Over several centuries, Bastet became more popular and powerful, drawing hundreds of thousands of promiscuous pilgrims to festivals celebrated with drinking, feasting, and wild sexual orgies. This history, along with nocturnal wanderings, reflective retinas that cause their eyes to glow” in the dark, and the cat’s natural pride (read as haughtiness), may have led to a shift in public opinion. Cats experienced dark times in medieval Europe, where they were linked to sorcery and witchcraft, and persecuted for hundreds of years because of this association. Though anti-cat hysteria began as early as the tenth century, the last cat known to be executed for sorcery in England died in 1712. And though we now understand what great companionship and solace cats can bring to the elderly, this precious relationship was misunderstood and destroyed during the Middle Ages, when an old, solitary woman who communed with cats was always suspected of sorcery.

Black cats were especially singled out during witch hunts, and the superstition surrounding them still exists. In the United States, a black cat crossing one’s path is supposed to mean bad luck, but in England it portends the opposite trouble passed by without touching you and is good luck.

Throughout even the darkest times writers remained cats’ allies, as both shared a love of solitude and quiet. For example, Trecento Italian poet Petrarch (who inscribed on his cat’s grave marker, I was the greatest passion, second only to Laura”) and sixteenth-century French essayist Michel de Montaigne ( When I was playing with my cat, who knows whether she has more sport in dallying with me, than I have in gaming with her?”) remained loyal. And this relationship has continued through countless generations. Cats have gracefully made the transition from quill to laptop computer. Keats, Tennyson, Hardy, Twain, Kipling, and Colette loved cats and wrote fondly about them. It will come as no surprise to anyone who has witnessed the breathtaking athleticism of common cats that ultra-macho writer Ernest Hemingway was a true cat lover.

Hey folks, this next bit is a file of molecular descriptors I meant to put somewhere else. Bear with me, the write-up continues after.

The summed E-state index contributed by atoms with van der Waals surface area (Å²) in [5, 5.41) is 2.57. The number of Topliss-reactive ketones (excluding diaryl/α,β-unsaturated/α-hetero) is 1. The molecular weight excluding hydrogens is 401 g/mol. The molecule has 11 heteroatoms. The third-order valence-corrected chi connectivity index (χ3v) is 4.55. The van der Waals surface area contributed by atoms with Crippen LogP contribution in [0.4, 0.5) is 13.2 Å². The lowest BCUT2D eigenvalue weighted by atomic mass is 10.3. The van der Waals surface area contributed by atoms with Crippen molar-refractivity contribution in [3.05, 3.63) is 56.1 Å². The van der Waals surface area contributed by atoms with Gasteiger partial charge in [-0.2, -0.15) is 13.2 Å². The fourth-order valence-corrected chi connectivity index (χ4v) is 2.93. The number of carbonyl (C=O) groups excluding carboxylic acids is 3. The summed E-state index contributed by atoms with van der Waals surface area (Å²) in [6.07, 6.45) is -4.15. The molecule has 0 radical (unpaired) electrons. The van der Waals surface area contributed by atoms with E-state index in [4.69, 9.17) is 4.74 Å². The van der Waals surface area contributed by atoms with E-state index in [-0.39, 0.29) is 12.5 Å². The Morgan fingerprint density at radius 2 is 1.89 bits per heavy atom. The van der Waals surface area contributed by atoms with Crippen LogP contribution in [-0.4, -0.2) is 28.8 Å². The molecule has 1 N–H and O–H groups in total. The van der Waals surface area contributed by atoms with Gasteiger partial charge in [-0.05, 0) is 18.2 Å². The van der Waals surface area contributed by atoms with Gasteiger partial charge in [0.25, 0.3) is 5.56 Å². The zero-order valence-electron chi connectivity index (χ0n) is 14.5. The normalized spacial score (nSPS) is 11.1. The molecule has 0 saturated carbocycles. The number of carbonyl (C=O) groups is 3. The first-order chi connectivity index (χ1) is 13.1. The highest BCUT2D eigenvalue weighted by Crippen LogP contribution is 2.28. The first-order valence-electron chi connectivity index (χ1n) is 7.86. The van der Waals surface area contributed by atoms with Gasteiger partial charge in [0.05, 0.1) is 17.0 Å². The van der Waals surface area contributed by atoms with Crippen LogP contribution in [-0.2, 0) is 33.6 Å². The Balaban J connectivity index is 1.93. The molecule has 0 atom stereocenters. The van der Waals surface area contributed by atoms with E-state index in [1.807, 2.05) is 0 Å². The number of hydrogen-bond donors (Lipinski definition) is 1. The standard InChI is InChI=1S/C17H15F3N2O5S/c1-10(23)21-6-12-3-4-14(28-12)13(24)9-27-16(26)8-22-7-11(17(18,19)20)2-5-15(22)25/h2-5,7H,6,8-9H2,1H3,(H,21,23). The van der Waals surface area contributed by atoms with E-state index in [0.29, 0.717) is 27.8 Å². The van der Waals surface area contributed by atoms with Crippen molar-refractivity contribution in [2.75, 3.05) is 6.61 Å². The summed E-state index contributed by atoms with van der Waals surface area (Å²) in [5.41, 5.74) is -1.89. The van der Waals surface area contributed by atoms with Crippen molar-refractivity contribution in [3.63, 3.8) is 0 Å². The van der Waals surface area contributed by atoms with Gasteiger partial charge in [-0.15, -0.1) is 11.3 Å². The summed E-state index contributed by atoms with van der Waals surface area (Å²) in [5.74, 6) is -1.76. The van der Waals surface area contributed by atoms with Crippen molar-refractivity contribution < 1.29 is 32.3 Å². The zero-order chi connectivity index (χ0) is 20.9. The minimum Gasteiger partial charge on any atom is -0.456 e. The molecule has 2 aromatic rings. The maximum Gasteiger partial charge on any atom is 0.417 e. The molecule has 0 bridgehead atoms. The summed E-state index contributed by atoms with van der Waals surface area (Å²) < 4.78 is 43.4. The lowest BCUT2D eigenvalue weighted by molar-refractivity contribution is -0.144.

And he is hardly alone. It is that sleek masculinity that attracts so many of us. Despite domestication, cats have changed relatively little. We do not see in them the marked physical differences between the wild and domesticated varieties that we do in other beasts of burden” (just try applying that term to your cat).

More than any other domesticated species, our little Muffy and Lulu can survive on their own. The ball of fluff purring on your warm lap knows very well how to snag a meal from the great outdoors whether in a meadow or the mean streets of Manhattan.

In those deep, gorgeous eyes of azure blue or emerald green or warm amber we can glimpse the wild. With acute night vision, hearing tuned in to high-pitched sound, and a sense of smell thirty times better than our own, cats are built for predation. Whether country- or city-bound, cats who are allowed outdoors establish territories. They use scent to mark boundaries and employ brawn to enforce them (though threats usually do the trick).

Even the tiniest kittens are born with hunting instructions included. They have natural predatory instincts and hone their skills through play with their littermate. If you’ve seen them bat and bite, you know they are practicing for scrumptious, live mice. By watching a parent, they learn patience, pouncing technique, and how to deliver the predatory bite to the neck. The hunting instinct is strong; lacking a mouse, toes under a blanket, slippers slapping the floor, or a trailing shoelace will do.

Some domesticated cats hear the call of the wild. They revert to nature and are able to feed themselves with captured birds and rodents. They often reproduce prolifically, but tend to live to only half the age of a pampered house cat. In many cities, welfare groups work to sterilize and immunize stable feral cat populations.

And there is great controversy about whether cats should be allowed outdoors at all. Most animal protection groups say that cats should be kept indoors at all times, citing statistics that show how drastically life expectancy is reduced the moment a cat pads outdoors.

The age-old question for the owner is, What makes my cat happy?” We know they are sensitive to touch, and they react with their entire bodies to our caresses. they shiver with delight and pass their heads and backs and rumps under our palms. Many cats find ecstasy in catnip rolling and rubbing in it with wild abandon.

Their pleasures seem to come from simple things. A sun-drenched pocket of the room. A paper bag. The feel of their claws in upholstery. Marathon naps. Respect all right, worship from others.

Cats are curious and complex. Loving but independent. Domesticated but wild. Aloof and attentive. Felines are so many things that the only way to really catalog their stories is through pictures. No matter what type of cat is shown or where the photo is taken, you will recognize your own cat its universal feline essence in each shot.